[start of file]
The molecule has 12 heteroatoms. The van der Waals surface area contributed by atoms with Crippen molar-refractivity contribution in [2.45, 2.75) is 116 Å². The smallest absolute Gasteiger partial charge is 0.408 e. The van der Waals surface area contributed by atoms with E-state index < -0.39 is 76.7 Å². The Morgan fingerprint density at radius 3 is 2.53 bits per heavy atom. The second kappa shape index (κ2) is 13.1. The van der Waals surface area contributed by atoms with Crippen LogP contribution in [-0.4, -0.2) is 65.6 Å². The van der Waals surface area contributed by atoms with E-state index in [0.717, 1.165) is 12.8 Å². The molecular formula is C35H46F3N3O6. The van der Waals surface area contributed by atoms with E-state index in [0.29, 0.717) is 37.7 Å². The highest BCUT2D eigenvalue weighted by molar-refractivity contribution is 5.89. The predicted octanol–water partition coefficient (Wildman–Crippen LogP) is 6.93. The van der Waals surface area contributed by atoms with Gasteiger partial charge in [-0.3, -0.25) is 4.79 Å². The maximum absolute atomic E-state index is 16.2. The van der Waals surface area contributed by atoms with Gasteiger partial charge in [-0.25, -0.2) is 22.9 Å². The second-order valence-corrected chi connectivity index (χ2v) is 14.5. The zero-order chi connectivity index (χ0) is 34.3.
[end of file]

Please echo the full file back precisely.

The molecule has 12 heteroatoms. The van der Waals surface area contributed by atoms with Crippen molar-refractivity contribution in [2.45, 2.75) is 116 Å². The smallest absolute Gasteiger partial charge is 0.408 e. The van der Waals surface area contributed by atoms with E-state index < -0.39 is 76.7 Å². The Morgan fingerprint density at radius 3 is 2.53 bits per heavy atom. The second kappa shape index (κ2) is 13.1. The van der Waals surface area contributed by atoms with Crippen LogP contribution in [-0.4, -0.2) is 65.6 Å². The van der Waals surface area contributed by atoms with E-state index in [0.717, 1.165) is 12.8 Å². The molecular formula is C35H46F3N3O6. The van der Waals surface area contributed by atoms with E-state index in [0.29, 0.717) is 37.7 Å². The highest BCUT2D eigenvalue weighted by molar-refractivity contribution is 5.89. The predicted octanol–water partition coefficient (Wildman–Crippen LogP) is 6.93. The van der Waals surface area contributed by atoms with Gasteiger partial charge in [-0.3, -0.25) is 4.79 Å². The maximum absolute atomic E-state index is 16.2. The van der Waals surface area contributed by atoms with Gasteiger partial charge in [-0.25, -0.2) is 22.9 Å². The second-order valence-corrected chi connectivity index (χ2v) is 14.5. The zero-order chi connectivity index (χ0) is 34.3.